DSP (digital signal processing) on FPGA - Let's see the advantages and disadvantages!

First let’s see the maximum speed that can be achieved by the processing scheme. Well, the answer is given by a simple rule: the maximum speed of a chain is imposed by the slowest link, which is the ADC. The commercial ADCs sampling rate is limited to 250MSample/sec (for example Linear Technology). Of course you can find ADC having 10GSamples/sec throughput, but can you afford it? The Nyquist sampling theorem says the sampling frequency should be at least 2 times higher than the highest frequency component in the sampled signal, but in practice oversampling is recommended. So the analog signal that can be filtered has the maximum frequency component around 25 MHz. This is way enough for home appliance or educational applications. Usually the digital to analog conversion is not a concern; the DACs can work at higher rates than the ADCs.

FPGAs are highly flexible circuits that can work at high frequencies, but the most important thing is the possibility of parallel processing. Sounds promising, but to accomplish digital filtering is a long process, requiring digital filter design knowledge and working experience with FPGA.

Unlike DSPs, the FPGA doesn’t have incorporated ADC nor DACs. The designer’s task is to connect the conversion devices to the FPGA by implementing some buffer zone most likely in HDL (VHDL or Verilog). The most of the stand alone ADCs have an industry standard protocol as an integrated interface, like SPI or I2C. Some engineers will get lucky and they will use IP cores that are already written and tested. But for sure some will have to write their own interfaces. This task seems to be a routine work; theoretically the interface is a big state machine, what everybody can make in few days. Problems will appear when you have to make the interface compatible with DMA controllers or you have to connect to an industry standard bus, you never heard about. Do not be scared! Digital filter, as FIR or IIR, implementation doesn’t need sophisticated interfacing with converters.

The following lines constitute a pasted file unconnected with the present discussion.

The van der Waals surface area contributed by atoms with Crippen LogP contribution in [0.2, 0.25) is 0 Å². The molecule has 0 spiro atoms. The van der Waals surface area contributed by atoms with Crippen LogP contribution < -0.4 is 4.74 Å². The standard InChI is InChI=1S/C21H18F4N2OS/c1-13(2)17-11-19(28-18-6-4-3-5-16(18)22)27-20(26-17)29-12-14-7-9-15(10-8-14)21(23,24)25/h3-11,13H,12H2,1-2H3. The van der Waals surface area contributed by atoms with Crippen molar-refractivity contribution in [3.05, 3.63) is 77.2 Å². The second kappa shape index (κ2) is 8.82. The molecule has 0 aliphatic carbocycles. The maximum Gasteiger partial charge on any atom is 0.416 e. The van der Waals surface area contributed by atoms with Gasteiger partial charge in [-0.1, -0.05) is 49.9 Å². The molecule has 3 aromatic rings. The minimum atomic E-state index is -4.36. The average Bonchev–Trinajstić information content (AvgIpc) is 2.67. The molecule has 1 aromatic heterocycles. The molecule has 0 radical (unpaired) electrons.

Now let’s focus on some digital filter design issues. Digital filters are working at a defined sampling frequency. My recommendation is to choose the ADC’s and the filter’s sampling frequency equal. In this case only continuous data flow and data integrity must be assured. One can see that the ADC interface must provide the samples at a constant rate. The samples than are processed by the digital filter. To compute the coefficients of the digital filter many filter design applications can be used. Another big difference between the DSPs and FPGAs arise, because usually the filter’s coefficients are real, not integer, values. The DSPs can work with floating point representation, easing the computation of the filter response. Also on FPGAs the use of floating point cores is possible, but it will take up huge area inside the FPGA when real parallel processing is desired (additional control circuit can be built around the floating point operation unit to pipeline the operations, but this will increase the necessary cycles to compute the response). To get rid of the floating point operations you can scale the coefficients values to and round them to integer ones. This will result in the decrease of occupied aria and wont increase the computation cycles.

The main advantage that FPGA can present is the processing speed. If the digital filter fits in the FPGA and no additional tricks are required to use the same core for multiple operations, than filter response is computed in 1 cycle (the cycle time of the sampling rate)!

Finally a short overview: A trivial processing chain for digital filtering was presents. The ADC’s sampling rate defines the digital filters working frequency. After the calculus of the digital filter’s coefficients they must be scaled in order to work with integer values inside the FPGA. This may be difficult, but area is saved. It seems there is too much work with digital filter implementation in FPGAs, but you can achieve filter response in 1 cycle…

In the upcoming post I will present digital filter design using MATLAB. See you soon!

## But will the FPGA be able to

But will the FPGA be able to compensate the laxity of the ADC to stabiize the flow of the DAC? (In reference to mhz frequencies)

## Yes, you can compensate for that.

In most Digital Signal Processing applications the slowest link in the chain is the ADC. The DAC can keep up with the conversion of the output signal. Depending on the application other kind of distortions can appear. If the designer knows the behavior of the distortions than compensation filters or algorithms can be implemented on FPGAs.

Botond Sandor Kirei